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Birnbaum Reflects on First Year as Director

By Eddy Ball
February 2010

Director Linda Birnbaum, Ph.D.
"I think the work we've done on the hill has paid off," Birnbaum told employees. The new budget, she noted, includes a record 4.1 percent increase for NIEHS - the largest percentage increase of any NIH IC. (Photo courtesy of Steve McCaw)

A filled speaking hall watches a woman speaker
A few seats remained unoccupied in Rodbell Auditorium because the talk was webcast throughout NIEHS and to off-site staff members. (Photo courtesy of Steve McCaw)

NIEHS Special Assistant to the Scientific Director Joel Abramowitz, Ph.D.
NIEHS Special Assistant to the Scientific Director Joel Abramowitz, Ph.D., left, seemed gratified by Birnbaum's praise for the showcase of research he organized for Science Day in November 2009. Health Scientist Administrator Annette Kirshner, Ph.D., center, shared in kudos for stimulus grant funding, and Birnbaum congratulated Principal Investigator Paul Wade, Ph.D., rear, for achieving tenure in 2009. (Photo courtesy of Steve McCaw)

A woman smiles within a group of onlookers at a meeting
Combined Federal Campaign (CFC) co-chair Rachel Frawley, second from front, smiled as Birnbaum praised employee generosity that led to record contributions in 2009. (Photo courtesy of Steve McCaw)

On Jan. 12, just a week shy of her one-year anniversary at the head of the NIEHS/NTP, Director Linda Birnbaum, Ph.D., made her first annual state-of-the-Institute presentation to employees and contractors. Birnbaum spoke to a near-capacity crowd in Rodbell Auditorium with a live webcast to staff at off-site locations.

Listen to Excerpts from Birnbaum's Presentation

With a record increase in budget and other successes to her credit in 2009, Birnbaum was understandably upbeat as she described the fruits of her travel-heavy year and looked forward to the anticipated outcome of initiatives underway. She introduced several new hires and discussed leadership searches underway to put in place a permanent scientific director, director of the Division of Extramural Research and Training, deputy director, education director, new Bethesda liaison staff, and, later in 2010, a clinical director.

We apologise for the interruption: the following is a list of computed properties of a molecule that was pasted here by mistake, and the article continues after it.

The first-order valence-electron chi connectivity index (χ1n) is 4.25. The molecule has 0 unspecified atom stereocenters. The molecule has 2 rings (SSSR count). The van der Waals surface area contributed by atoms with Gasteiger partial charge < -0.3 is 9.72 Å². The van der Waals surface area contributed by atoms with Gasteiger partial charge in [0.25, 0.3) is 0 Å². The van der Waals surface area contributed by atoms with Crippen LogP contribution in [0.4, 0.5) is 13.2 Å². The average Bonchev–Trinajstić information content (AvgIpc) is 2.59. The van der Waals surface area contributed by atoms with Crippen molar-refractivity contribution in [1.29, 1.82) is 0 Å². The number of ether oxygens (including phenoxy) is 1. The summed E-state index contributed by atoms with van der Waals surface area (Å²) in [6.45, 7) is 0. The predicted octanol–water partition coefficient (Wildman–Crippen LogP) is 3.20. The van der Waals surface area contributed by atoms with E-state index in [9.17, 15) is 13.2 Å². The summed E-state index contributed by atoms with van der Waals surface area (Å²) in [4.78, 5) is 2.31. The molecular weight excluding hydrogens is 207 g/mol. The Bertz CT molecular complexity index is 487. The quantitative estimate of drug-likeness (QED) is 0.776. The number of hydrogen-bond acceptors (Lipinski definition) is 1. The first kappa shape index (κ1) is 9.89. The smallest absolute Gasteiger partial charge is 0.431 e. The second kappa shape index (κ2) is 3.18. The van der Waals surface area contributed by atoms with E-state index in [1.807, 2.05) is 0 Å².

"As far as I'm concerned," Birnbaum told staff, "it's been a great year - very, very exciting, very, very demanding. I've worked harder than I ever believed was possible, and I think it's made a difference in terms of our budget, our reputation, and our recognition as we move forward."

On the front lines in Bethesda and Washington

On average during 2009, Birnbaum spent a day and a half to two days every other week in Bethesda and Washington helping to make NIEHS a more integral part of NIH. "Frankly, guys," she observed, "when we're out of sight, we're out of mind" - which she said affects the budget and NIEHS participation in NIH activities.

Birnbaum explained that she testified before congressional committees twice last year and visited more than 25 offices of congressmen and senators, spreading the NIEHS mantra of prevention - that "you can't change your genes, but you can change your environment."

Birnbaum also made progress establishing and expanding partnerships with sister NIH institutes and offices (ICs) and other federal agencies. She pointed to a cost-saving, facilities-sharing agreement with the neighboring U.S. Environmental Protection Agency and added, "I've also reached out to our stakeholders and advocacy groups to keep NIEHS at the head of environmental science research and public health advocacy."

Maintaining visibility worldwide

Birnbaum showed no sign of the jet lag she must have experienced on her trip the previous week to China as part of the NIEHS global health initiative for a joint workshop on cancer and the environment (see Science story(/news/newsletter/2010/february/science-delegation.cfm)) - one of the many times she has crossed time zones traveling the U.S. and the world to spread the NIEHS message of preventing disease, especially complex disease, by better understanding the networks of interactions among genes and individual and collective environments. "I think that some of these presentations that I'm making," Birnbaum told the audience, "have really helped to re-establish NIEHS as the premier environmental health science research organization in the world" (watch video (http://www.niehs.nih.gov/news/events/pastmtg/2009/climate/agenda.cfm) of pre-Copenhagen 15 event on "Public Health Impacts of Reducing Greenhouse Gas Emissions" in Washington).



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